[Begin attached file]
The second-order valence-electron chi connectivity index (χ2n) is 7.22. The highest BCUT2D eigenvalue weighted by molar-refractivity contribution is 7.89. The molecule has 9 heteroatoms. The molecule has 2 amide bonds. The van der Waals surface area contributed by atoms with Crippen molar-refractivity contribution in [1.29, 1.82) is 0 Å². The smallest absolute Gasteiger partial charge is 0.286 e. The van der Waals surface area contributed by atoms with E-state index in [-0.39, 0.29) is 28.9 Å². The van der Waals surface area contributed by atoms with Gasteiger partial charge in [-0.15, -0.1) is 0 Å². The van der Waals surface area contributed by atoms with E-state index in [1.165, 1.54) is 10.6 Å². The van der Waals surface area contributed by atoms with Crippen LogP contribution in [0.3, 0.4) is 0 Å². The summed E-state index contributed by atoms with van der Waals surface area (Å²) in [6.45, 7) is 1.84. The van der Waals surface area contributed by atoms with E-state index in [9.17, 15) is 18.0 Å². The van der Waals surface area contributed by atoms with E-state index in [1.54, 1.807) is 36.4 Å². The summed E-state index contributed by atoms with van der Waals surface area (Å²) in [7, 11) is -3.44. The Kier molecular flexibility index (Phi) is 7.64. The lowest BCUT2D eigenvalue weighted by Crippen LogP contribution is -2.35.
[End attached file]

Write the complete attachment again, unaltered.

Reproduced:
The second-order valence-electron chi connectivity index (χ2n) is 7.22. The highest BCUT2D eigenvalue weighted by molar-refractivity contribution is 7.89. The molecule has 9 heteroatoms. The molecule has 2 amide bonds. The van der Waals surface area contributed by atoms with Crippen molar-refractivity contribution in [1.29, 1.82) is 0 Å². The smallest absolute Gasteiger partial charge is 0.286 e. The van der Waals surface area contributed by atoms with E-state index in [-0.39, 0.29) is 28.9 Å². The van der Waals surface area contributed by atoms with Gasteiger partial charge in [-0.15, -0.1) is 0 Å². The van der Waals surface area contributed by atoms with E-state index in [1.165, 1.54) is 10.6 Å². The van der Waals surface area contributed by atoms with Crippen LogP contribution in [0.3, 0.4) is 0 Å². The summed E-state index contributed by atoms with van der Waals surface area (Å²) in [6.45, 7) is 1.84. The van der Waals surface area contributed by atoms with E-state index in [9.17, 15) is 18.0 Å². The van der Waals surface area contributed by atoms with E-state index in [1.54, 1.807) is 36.4 Å². The summed E-state index contributed by atoms with van der Waals surface area (Å²) in [7, 11) is -3.44. The Kier molecular flexibility index (Phi) is 7.64. The lowest BCUT2D eigenvalue weighted by Crippen LogP contribution is -2.35.